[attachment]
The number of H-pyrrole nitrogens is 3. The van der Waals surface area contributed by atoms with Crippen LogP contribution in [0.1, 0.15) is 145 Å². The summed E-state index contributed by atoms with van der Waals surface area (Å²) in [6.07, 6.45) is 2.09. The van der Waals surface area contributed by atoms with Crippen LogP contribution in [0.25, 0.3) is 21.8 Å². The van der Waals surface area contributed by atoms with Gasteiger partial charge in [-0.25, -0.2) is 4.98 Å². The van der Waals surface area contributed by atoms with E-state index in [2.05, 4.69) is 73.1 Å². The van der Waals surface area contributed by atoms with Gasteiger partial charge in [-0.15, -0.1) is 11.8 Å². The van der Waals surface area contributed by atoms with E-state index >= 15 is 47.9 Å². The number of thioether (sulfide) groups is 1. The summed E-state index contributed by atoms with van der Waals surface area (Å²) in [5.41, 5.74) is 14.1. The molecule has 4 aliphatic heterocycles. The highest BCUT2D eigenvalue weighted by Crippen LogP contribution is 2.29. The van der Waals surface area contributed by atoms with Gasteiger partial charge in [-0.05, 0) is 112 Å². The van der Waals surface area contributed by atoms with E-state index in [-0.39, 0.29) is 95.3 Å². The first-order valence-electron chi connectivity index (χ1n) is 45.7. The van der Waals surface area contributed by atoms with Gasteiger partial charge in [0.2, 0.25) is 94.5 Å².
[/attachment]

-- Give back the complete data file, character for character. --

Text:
The number of H-pyrrole nitrogens is 3. The van der Waals surface area contributed by atoms with Crippen LogP contribution in [0.1, 0.15) is 145 Å². The summed E-state index contributed by atoms with van der Waals surface area (Å²) in [6.07, 6.45) is 2.09. The van der Waals surface area contributed by atoms with Crippen LogP contribution in [0.25, 0.3) is 21.8 Å². The van der Waals surface area contributed by atoms with Gasteiger partial charge in [-0.25, -0.2) is 4.98 Å². The van der Waals surface area contributed by atoms with E-state index in [2.05, 4.69) is 73.1 Å². The van der Waals surface area contributed by atoms with Gasteiger partial charge in [-0.15, -0.1) is 11.8 Å². The van der Waals surface area contributed by atoms with E-state index >= 15 is 47.9 Å². The number of thioether (sulfide) groups is 1. The summed E-state index contributed by atoms with van der Waals surface area (Å²) in [5.41, 5.74) is 14.1. The molecule has 4 aliphatic heterocycles. The highest BCUT2D eigenvalue weighted by Crippen LogP contribution is 2.29. The van der Waals surface area contributed by atoms with Gasteiger partial charge in [-0.05, 0) is 112 Å². The van der Waals surface area contributed by atoms with E-state index in [-0.39, 0.29) is 95.3 Å². The first-order valence-electron chi connectivity index (χ1n) is 45.7. The van der Waals surface area contributed by atoms with Gasteiger partial charge in [0.2, 0.25) is 94.5 Å².